Why Ruby is great

Posted by Christian Noack on 2018-06-27
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The Ruby programming language is a dynamic, open source language with a focus on simplicity and productivity (taken from ruby-lang.org). This is totally true and I would recommend it for use in professional software development projects, mainly due to the following attributes of the language:


Ruby is an object-oriented language - well, mostly.

irb(main):003:0> 17.class
=> Integer

irb(main):005:0> true.class
=> TrueClass

Every object is an instance of a class. There is no need for special handling of primitive types.

There are also non-OO leftovers where Ruby acts more as a script language, e.g. puts "Hello world". Some people like it, because it gives you the speed of development script languages are known for. I don’t, because it breaks the OO paradigm, but paradigms and their constraints have advantages. I recommend watching Robert Martin’s contribution to the ACCU 2011. Nevertheless the non-OO parts of Ruby do not get into your way that much.

Brevity and Syntax simplicity

For the OO-part it’s always object.message(params), no surprises and easy. You can even leave out the paranthesis, if you like:
7.pow 2
For the script part of Ruby it’s always methods params. You can use parenthesis here, but they are usually left out:
puts "Hello World!"

Strong Collection Framework

In an object oriented setup the smallest entity of data is an object (derived or instantiated from a class). In modern application development we usually handle larger amounts of objects. They are kept in lists, sets or key-value-pairs. In Ruby these are represented by Arrays, Sets and Hashes. The contents of a collection do not have to be all of the same type.


irb> [1,2,3].class
=> Array


irb(main):087:0> my_set = Set.new([1, "Orange", true])
irb(main):088:0> my_set
=> #<Set: {1, "Orange", true}>
irb(main):089:0> my_set.class
=> Set


irb(main):030:0> {name: "Walter", age: "17"}.class
=> Hash

All collection classes derive from the same parent Enumerable and therefore the most important methods are available for all of them. Enumerable provides strong methods for iterating, sorting, filtering, mapping and reducing collections.

irb> {name: "Walter", age: "17"}.each { |k,v| puts "key: #{k} and value: #{v}" }
key: name and value: Walter
key: age and value: 17

my_collection = [1, "a", true, "much longer", {name: "Walter", age: "17"}]
irb(main):079:0> my_collection.each { | entry | puts "entry: #{entry}" }
entry: 1
entry: a
entry: true
entry: much longer
entry: {:name=>"Walter", :age=>"17"}
=> [1, "a", true, "much longer", {:name=>"Walter", :age=>"17"}]

irb> walter = {name: "Walter", age: 17}
irb> doris = {name: "Doris", age: 43}
irb> users = [walter, doris]
irb> users.select {|user| user[:age] < 20}
=> [{:name=>"Walter", :age=>17}]

This is just a very small number of examples. They give an impression of how strong the colleciton framework is. It resembles the one provided by Smalltalk a lot and it’s as powerful as the implementation in Elixir and other Lisp-based languages. In current versions of Javascript you still have to rely on the excellent Lodash to get this level of collection support.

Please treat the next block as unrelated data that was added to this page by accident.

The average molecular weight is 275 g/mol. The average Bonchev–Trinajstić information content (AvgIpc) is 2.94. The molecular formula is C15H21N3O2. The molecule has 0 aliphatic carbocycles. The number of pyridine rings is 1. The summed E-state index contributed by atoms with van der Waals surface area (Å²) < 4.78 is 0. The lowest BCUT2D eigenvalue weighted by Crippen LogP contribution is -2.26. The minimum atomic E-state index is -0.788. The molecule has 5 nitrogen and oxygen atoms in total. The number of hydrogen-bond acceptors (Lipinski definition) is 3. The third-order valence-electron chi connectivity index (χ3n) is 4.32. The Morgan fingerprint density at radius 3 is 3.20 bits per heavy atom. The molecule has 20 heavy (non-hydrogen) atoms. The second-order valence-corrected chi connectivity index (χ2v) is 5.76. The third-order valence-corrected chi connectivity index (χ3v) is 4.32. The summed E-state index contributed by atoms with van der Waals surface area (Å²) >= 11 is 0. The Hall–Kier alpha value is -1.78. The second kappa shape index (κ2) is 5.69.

Ruby-on-Rails is a mighty framework for building server side rendered web applications. This framework made Ruby big. It provides everything a web developer needs to build a web application in a concise and understandable way. The very best about it is:

If you know one Ruby-on-Rails project you know all of them!

This is an important attribute to be considered when selecting the programming language for a project.
The database integration in Ruby-on-Rails projects is done by ActiveRecord. It gives you an easy way of mapping between your application’s objects and the database, especially for relative databases. If the database evolves with your application, you can manage the database schema in Ruby in so-called migrations. I strongly encourage you use them, because they allow for a database schema versioning that is coupled to your code.

Dependency/Package Management

The dependency management in Ruby is organised by bundler. The libraries you are using are called gems and they are configured in an easily readable Gemfile. There a tons of gems available for almost every aspect of development you can think of. The handling of dependencies in Ruby is lightweight, simple and works great most of the time. It is way more reliable than the often beefy Java dependency management with maven.

Simple and Perfect Development Setup

Getting ready for Ruby development is easy. You just need a Ruby installation (please use rvm or asdf to make it even easier) and an editor. That’s it. No IDE needed (but there are good ones you can use) - a vim, emacs, atom or sublime will get you going. There is a wonderful read-evaluate-print-loop for Ruby, called IRB and an even better one for Ruby-on Rails, called rails console. Both allow you to evaluate ruby code on the fly and to debug your application, step-debugger included.


Ruby is a great choice for a software development project, especially for web applicaton development. In Ruby-on-Rails projects team fluctuation has lesser impact than in other technologies. A Ruby project is well-structured, simple and small in comparison to other languages, like Java. The language is mature, but not outdated. I suggest to give it try.